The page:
Virginia law requires the majority of employers to carry workers’ comp insurance, which is responsible for compensating ill or injured workers. However, there are a few exceptions to this rule.
If you suffered a work-related injury, you’ll need to find out whether you qualify for workers’ compensation in Virginia. So who is eligible for workers’ compensation benefits and what does workers’ comp cover?
Who Must Carry Workers’ Comp in Virginia?
The vast majority of employers in Virginia must purchase workers’ comp coverage if they employ more than two workers. This includes:
- Part-time workers
- Temporary workers, including out-of-state workers
- Employees under 18
- Family members
- A subcontractor’s employees (for contractors)
Exceptions to Workers’ Comp Coverage Laws
Workers’ compensation laws in Virginia exempt:
- Companies with up to two employees
- Sole proprietors with no employees
- Domestic help, like babysitters, house cleaners, and nursing aides
- Independent contractors
If you’re not a legal professional, it can be hard to determine at a glance whether you may qualify for workers’ compensation in Virginia. For example, your employer may classify you as an independent contractor to avoid workers’ comp payouts, when in fact you’re an employee. An experienced workers’ comp attorney can assess your case and let you know whether you may file a workers’ comp claim.
What Workers’ Compensation Covers in Virginia
A workers’ compensation settlement in Virginia may cover:
- Medical bills, including hospitalization costs, doctor’s visits, prescription meds, physical therapy and rehabilitation, and reimbursement for travel costs to and from medical appointments.
- Disability benefits depending on the degree and permanency of your injury: Temporary Partial Disability, Temporary Total Disability, Permanent Partial Disability, or Permanent Total Disability.
- Death benefits, including partial wages and funeral and burial expenses, for the spouse and dependents of an employee who lost their lives in a work-related accident.
When to Report a Workplace Accident and File for Workers’ Comp
If you experience an injury on the job, report the incident to your employer or immediate supervisor right away. Waiting more than 30 days to notify your employer may disqualify you from filing a claim. Your employer must file an official report within 10 days of your notice.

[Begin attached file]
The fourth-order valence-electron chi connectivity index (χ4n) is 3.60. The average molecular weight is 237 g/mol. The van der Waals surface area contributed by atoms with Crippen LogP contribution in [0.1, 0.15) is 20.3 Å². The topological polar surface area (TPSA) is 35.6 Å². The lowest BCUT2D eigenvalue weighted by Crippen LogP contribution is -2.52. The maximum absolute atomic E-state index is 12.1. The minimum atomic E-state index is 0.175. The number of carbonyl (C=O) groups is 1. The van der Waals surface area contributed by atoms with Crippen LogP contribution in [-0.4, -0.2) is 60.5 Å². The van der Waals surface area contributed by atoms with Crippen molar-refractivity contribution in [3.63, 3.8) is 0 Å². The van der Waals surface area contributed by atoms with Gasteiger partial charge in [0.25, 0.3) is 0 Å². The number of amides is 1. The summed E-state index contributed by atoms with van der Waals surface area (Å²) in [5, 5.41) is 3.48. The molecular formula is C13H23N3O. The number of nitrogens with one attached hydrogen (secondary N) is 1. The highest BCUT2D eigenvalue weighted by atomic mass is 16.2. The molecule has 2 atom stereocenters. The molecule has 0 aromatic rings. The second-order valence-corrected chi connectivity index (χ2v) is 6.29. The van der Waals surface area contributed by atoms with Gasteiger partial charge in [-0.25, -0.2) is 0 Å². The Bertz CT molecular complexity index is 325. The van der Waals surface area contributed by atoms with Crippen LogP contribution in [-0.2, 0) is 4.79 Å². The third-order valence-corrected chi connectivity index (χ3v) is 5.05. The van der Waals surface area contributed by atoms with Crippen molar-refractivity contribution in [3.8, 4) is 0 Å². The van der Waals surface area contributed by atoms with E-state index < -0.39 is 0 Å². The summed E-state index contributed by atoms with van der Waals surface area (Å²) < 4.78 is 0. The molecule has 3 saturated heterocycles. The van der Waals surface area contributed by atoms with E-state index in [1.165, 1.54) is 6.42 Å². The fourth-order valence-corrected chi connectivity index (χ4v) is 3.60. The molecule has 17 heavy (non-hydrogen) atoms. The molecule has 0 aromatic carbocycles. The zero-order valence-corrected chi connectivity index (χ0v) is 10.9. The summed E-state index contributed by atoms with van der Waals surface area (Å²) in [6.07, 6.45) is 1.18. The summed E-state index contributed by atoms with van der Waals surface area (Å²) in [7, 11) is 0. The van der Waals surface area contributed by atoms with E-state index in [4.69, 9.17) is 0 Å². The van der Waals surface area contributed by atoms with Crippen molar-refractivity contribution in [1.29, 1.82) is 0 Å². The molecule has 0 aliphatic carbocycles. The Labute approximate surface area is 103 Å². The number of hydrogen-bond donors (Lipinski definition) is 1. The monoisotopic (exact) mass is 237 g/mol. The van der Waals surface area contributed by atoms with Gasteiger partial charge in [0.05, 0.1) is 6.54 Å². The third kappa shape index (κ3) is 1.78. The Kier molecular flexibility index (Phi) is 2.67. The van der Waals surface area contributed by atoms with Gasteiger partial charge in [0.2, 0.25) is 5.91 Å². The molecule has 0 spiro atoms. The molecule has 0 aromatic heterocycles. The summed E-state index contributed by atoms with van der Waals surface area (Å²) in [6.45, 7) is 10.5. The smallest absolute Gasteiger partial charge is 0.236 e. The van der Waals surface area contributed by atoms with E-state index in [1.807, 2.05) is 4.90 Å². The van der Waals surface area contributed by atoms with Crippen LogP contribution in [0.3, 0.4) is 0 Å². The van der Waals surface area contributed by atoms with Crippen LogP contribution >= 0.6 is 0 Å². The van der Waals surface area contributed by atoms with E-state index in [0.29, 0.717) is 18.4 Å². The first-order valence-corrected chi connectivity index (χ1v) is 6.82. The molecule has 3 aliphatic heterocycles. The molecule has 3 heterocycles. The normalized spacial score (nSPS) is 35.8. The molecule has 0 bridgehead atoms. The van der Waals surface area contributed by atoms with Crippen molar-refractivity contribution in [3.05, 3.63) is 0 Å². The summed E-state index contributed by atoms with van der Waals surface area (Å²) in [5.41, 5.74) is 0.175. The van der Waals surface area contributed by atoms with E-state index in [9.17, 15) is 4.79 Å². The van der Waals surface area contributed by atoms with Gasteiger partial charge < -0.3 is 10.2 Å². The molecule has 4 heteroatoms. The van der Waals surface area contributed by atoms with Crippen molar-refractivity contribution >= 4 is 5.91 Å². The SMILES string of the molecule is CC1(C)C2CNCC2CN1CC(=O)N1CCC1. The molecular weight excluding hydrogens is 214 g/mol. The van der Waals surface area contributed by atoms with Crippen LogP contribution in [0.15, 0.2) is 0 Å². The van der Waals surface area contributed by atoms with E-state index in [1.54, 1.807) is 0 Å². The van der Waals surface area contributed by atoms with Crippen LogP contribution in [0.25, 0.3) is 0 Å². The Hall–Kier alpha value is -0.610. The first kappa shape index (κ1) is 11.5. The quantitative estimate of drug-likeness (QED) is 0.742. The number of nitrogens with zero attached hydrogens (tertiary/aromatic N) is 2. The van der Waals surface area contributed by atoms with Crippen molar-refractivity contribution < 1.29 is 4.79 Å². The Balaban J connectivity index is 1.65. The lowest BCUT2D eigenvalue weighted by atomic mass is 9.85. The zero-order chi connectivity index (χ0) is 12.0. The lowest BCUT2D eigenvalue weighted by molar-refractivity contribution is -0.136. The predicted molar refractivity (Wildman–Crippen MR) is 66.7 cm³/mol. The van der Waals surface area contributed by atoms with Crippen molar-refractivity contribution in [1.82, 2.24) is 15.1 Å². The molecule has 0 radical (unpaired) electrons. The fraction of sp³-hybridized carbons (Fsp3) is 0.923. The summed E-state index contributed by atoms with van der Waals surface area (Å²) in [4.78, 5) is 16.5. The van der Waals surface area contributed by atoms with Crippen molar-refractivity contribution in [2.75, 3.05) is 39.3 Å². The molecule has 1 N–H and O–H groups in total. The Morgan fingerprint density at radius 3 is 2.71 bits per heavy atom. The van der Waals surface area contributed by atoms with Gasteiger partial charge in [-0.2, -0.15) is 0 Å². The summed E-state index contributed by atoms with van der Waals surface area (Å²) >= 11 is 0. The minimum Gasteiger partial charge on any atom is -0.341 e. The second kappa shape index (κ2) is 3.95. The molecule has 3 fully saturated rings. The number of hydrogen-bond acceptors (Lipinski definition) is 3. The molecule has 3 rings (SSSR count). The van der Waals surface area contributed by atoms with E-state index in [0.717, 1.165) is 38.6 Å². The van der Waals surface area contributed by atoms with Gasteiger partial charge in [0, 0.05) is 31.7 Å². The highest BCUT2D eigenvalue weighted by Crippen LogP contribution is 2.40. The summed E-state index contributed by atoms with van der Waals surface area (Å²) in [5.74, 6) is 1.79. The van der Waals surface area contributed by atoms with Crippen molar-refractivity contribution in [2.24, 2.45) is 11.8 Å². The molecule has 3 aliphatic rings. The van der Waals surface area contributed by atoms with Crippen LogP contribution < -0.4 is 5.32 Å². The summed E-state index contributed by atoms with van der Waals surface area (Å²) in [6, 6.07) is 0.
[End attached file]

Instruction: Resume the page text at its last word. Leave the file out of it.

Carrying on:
If you suffer from a work-related disease, you have two years from the diagnosis or five years from the last exposure to file a claim, whichever occurs sooner.
Do You Need a Lawyer for Your Workers’ Comp Claim?
We strongly recommend consulting an experienced attorney before you begin the workers’ comp process, especially if you suffered a serious injury and expect to miss many days of work. You’ll need a skilled workers’ comp attorney to advocate for your rights and handle the compensation process for you while you focus on recovery.
Your workers’ comp lawyer can:
- Improve your chances of recovering compensation. Workers’ comp insurance providers may try to deny your claim or downplay the extent of your injuries. An experienced lawyer will work hard to build a compelling case and forward your claim.
- Protect your rights. Your workers’ comp lawyer can defend your civil rights in case your employer exercises any unlawful penalties against you for pursuing a workers’ comp claim.
- Deal with a denied claim and help you file an appeal.
Geoff McDonald & Associates: Assertive Legal Support for Workers’ Comp Claims in Virginia
Did you suffer a work-related injury or illness? An experienced attorney can help you understand how workers’ compensation in Virginia works, handle your claim, and represent your rights throughout the workers’ comp process.
At Geoff McDonald & Associates, we support the rights of injured workers and their families across Virginia. Call (804) 409-0821 or contact us online to schedule a quick, free consultation with an experienced workers’ compensation attorney.